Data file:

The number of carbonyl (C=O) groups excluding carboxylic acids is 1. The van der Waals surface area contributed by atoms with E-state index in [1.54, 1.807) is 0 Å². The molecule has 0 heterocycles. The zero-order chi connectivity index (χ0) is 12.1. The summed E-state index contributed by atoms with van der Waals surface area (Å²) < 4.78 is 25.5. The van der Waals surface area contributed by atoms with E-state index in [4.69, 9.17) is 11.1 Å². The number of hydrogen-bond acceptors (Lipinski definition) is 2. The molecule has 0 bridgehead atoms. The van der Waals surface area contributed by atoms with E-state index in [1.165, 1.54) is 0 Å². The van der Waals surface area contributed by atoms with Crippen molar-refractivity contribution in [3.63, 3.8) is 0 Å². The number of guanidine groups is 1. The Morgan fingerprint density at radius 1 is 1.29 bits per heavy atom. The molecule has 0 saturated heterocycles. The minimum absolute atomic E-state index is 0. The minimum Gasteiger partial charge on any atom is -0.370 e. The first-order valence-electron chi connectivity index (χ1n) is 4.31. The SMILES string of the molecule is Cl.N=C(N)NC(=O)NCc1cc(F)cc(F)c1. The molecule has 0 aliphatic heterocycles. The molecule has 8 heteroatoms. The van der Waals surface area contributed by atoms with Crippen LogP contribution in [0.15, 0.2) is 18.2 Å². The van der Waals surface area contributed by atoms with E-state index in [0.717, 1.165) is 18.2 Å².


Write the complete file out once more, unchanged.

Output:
The number of carbonyl (C=O) groups excluding carboxylic acids is 1. The van der Waals surface area contributed by atoms with E-state index in [1.54, 1.807) is 0 Å². The molecule has 0 heterocycles. The zero-order chi connectivity index (χ0) is 12.1. The summed E-state index contributed by atoms with van der Waals surface area (Å²) < 4.78 is 25.5. The van der Waals surface area contributed by atoms with E-state index in [4.69, 9.17) is 11.1 Å². The number of hydrogen-bond acceptors (Lipinski definition) is 2. The molecule has 0 bridgehead atoms. The van der Waals surface area contributed by atoms with E-state index in [1.165, 1.54) is 0 Å². The van der Waals surface area contributed by atoms with Crippen molar-refractivity contribution in [3.63, 3.8) is 0 Å². The number of guanidine groups is 1. The Morgan fingerprint density at radius 1 is 1.29 bits per heavy atom. The molecule has 0 saturated heterocycles. The minimum absolute atomic E-state index is 0. The minimum Gasteiger partial charge on any atom is -0.370 e. The first-order valence-electron chi connectivity index (χ1n) is 4.31. The SMILES string of the molecule is Cl.N=C(N)NC(=O)NCc1cc(F)cc(F)c1. The molecule has 0 aliphatic heterocycles. The molecule has 8 heteroatoms. The van der Waals surface area contributed by atoms with Crippen LogP contribution in [0.15, 0.2) is 18.2 Å². The van der Waals surface area contributed by atoms with E-state index in [0.717, 1.165) is 18.2 Å².